It’s great to be back at the keyboard- that holiday respite was badly needed. Count on kR-15.com resuming new posts on a regular basis now as 2014 gets rolling. Over the break I spent some serious time on improving my pistol groups to get closer to my goal of qualifying for NRA Instructor training.
To reach a training goal as efficiently as possible requires maximizing the quality of your training reps. One important piece of maximizing your quality reps is to be able to recognize bad reps (ex. Checking your target is one method but even better if you observe something wrong like the front sight jerking downward). Once you can do that, how do you refocus your mind and body on good reps? Here are some techniques that help me regain focus when I shoot a bad split:
- Stop your reps. Be deliberate about the stop and relax. Take a deep breath. Walk off the firing line if you have to. The goal here is to clear your mind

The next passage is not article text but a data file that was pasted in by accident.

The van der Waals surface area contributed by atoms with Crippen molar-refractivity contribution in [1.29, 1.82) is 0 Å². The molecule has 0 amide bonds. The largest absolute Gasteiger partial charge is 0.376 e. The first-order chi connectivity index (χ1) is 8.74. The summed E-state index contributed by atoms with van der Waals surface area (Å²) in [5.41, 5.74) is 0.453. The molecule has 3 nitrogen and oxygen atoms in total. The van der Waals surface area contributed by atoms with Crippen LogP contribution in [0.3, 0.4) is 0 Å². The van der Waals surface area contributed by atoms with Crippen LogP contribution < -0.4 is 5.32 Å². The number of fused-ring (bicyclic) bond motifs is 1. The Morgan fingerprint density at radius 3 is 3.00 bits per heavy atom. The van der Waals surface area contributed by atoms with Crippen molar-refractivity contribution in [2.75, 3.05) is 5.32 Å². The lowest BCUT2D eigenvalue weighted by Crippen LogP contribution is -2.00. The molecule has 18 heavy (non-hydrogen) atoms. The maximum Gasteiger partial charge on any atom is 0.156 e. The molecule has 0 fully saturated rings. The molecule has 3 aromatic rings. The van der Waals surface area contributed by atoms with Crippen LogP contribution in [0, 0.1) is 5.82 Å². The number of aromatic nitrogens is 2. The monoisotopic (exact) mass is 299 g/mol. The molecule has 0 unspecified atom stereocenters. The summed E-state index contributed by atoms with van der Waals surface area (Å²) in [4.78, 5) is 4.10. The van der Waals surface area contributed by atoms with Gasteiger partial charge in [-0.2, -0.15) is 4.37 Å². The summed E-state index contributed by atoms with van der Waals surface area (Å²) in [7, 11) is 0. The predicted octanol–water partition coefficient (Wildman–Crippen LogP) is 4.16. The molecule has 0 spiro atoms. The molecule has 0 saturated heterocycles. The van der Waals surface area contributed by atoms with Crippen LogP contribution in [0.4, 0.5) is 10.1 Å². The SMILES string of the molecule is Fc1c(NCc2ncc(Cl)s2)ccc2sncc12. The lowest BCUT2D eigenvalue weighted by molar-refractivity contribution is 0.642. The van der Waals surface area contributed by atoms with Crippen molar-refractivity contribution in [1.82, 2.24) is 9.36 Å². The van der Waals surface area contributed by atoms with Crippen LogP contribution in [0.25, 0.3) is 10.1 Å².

- Slow it down – so many problems happen when we rush. Perform the next set of reps at 1/10 normal speed and see if you can pinpoint the breakdown in your technique. If the bad shots don’t persist simply increase your speed slowly as you continue
- Consider a few dry fire reps- if my trigger press is awry I can tell really quickly with a dry fire rep
- Use training rounds on a regular basis – mixing training rounds in as you load practice mags has really helped identify areas for improvement. Seeing what happens to the front sight as you break on a training round (particularly an unexpected one) is excellent feedback on your live fire technique
- Focus your frustration – if you’re a competitive person like me you know that you can’t simply ‘de-frustrate’ yourself. A good way to focus that energy is into slow, deliberate execution of each fundamental. For me it goes like this: Grip, sight picture, trigger finger position, breathe in, trigger press, breathe out, follow through, repeat. Take a deep breath at each step and relax your mind (not your grip)